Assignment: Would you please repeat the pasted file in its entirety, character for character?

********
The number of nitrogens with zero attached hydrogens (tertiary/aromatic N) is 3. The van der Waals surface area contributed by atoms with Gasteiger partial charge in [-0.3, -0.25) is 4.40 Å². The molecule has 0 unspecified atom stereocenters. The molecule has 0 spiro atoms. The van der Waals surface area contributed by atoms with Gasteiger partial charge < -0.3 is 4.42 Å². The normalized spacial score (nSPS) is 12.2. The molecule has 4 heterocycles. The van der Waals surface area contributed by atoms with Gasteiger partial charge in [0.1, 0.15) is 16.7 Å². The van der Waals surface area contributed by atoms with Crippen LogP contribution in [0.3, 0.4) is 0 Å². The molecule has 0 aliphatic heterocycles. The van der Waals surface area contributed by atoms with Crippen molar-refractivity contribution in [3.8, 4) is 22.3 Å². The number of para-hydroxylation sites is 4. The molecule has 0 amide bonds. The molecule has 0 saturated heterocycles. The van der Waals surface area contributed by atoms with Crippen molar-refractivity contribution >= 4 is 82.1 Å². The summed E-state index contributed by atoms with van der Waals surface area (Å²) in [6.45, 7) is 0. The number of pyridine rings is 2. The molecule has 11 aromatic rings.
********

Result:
The number of nitrogens with zero attached hydrogens (tertiary/aromatic N) is 3. The van der Waals surface area contributed by atoms with Gasteiger partial charge in [-0.3, -0.25) is 4.40 Å². The molecule has 0 unspecified atom stereocenters. The molecule has 0 spiro atoms. The van der Waals surface area contributed by atoms with Gasteiger partial charge < -0.3 is 4.42 Å². The normalized spacial score (nSPS) is 12.2. The molecule has 4 heterocycles. The van der Waals surface area contributed by atoms with Gasteiger partial charge in [0.1, 0.15) is 16.7 Å². The van der Waals surface area contributed by atoms with Crippen LogP contribution in [0.3, 0.4) is 0 Å². The molecule has 0 aliphatic heterocycles. The van der Waals surface area contributed by atoms with Crippen molar-refractivity contribution in [3.8, 4) is 22.3 Å². The number of para-hydroxylation sites is 4. The molecule has 0 amide bonds. The molecule has 0 saturated heterocycles. The van der Waals surface area contributed by atoms with Crippen molar-refractivity contribution >= 4 is 82.1 Å². The summed E-state index contributed by atoms with van der Waals surface area (Å²) in [6.45, 7) is 0. The number of pyridine rings is 2. The molecule has 11 aromatic rings.